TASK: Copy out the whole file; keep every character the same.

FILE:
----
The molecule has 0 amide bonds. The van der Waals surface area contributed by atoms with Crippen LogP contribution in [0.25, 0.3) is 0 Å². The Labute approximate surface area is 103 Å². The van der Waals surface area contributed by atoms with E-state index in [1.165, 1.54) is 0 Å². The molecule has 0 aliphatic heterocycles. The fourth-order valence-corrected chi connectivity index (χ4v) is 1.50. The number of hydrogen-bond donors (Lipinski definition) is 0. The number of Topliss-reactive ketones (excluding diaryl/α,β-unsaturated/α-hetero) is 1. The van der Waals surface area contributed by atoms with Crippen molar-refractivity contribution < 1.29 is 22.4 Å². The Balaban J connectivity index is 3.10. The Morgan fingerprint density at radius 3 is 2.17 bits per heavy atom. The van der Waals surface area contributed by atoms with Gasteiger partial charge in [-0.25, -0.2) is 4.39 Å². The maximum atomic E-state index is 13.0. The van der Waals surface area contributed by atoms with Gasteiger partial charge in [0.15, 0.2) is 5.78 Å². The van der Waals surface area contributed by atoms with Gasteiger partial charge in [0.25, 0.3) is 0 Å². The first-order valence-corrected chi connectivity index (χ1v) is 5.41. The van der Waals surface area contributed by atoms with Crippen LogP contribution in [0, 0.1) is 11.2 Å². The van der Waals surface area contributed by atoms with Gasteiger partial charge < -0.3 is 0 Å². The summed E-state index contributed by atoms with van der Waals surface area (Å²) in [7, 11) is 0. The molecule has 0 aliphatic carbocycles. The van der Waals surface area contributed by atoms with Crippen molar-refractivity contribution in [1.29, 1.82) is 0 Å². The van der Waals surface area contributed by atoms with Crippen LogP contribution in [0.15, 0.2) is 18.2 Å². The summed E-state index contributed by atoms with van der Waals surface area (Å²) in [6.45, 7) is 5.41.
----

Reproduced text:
The molecule has 0 amide bonds. The van der Waals surface area contributed by atoms with Crippen LogP contribution in [0.25, 0.3) is 0 Å². The Labute approximate surface area is 103 Å². The van der Waals surface area contributed by atoms with E-state index in [1.165, 1.54) is 0 Å². The molecule has 0 aliphatic heterocycles. The fourth-order valence-corrected chi connectivity index (χ4v) is 1.50. The number of hydrogen-bond donors (Lipinski definition) is 0. The number of Topliss-reactive ketones (excluding diaryl/α,β-unsaturated/α-hetero) is 1. The van der Waals surface area contributed by atoms with Crippen molar-refractivity contribution < 1.29 is 22.4 Å². The Balaban J connectivity index is 3.10. The Morgan fingerprint density at radius 3 is 2.17 bits per heavy atom. The van der Waals surface area contributed by atoms with Gasteiger partial charge in [-0.25, -0.2) is 4.39 Å². The maximum atomic E-state index is 13.0. The van der Waals surface area contributed by atoms with Gasteiger partial charge in [0.15, 0.2) is 5.78 Å². The van der Waals surface area contributed by atoms with Gasteiger partial charge in [0.25, 0.3) is 0 Å². The first-order valence-corrected chi connectivity index (χ1v) is 5.41. The van der Waals surface area contributed by atoms with Crippen LogP contribution in [0, 0.1) is 11.2 Å². The van der Waals surface area contributed by atoms with Gasteiger partial charge < -0.3 is 0 Å². The summed E-state index contributed by atoms with van der Waals surface area (Å²) in [7, 11) is 0. The molecule has 0 aliphatic carbocycles. The van der Waals surface area contributed by atoms with Crippen molar-refractivity contribution in [1.29, 1.82) is 0 Å². The van der Waals surface area contributed by atoms with Crippen LogP contribution in [0.15, 0.2) is 18.2 Å². The summed E-state index contributed by atoms with van der Waals surface area (Å²) in [6.45, 7) is 5.41.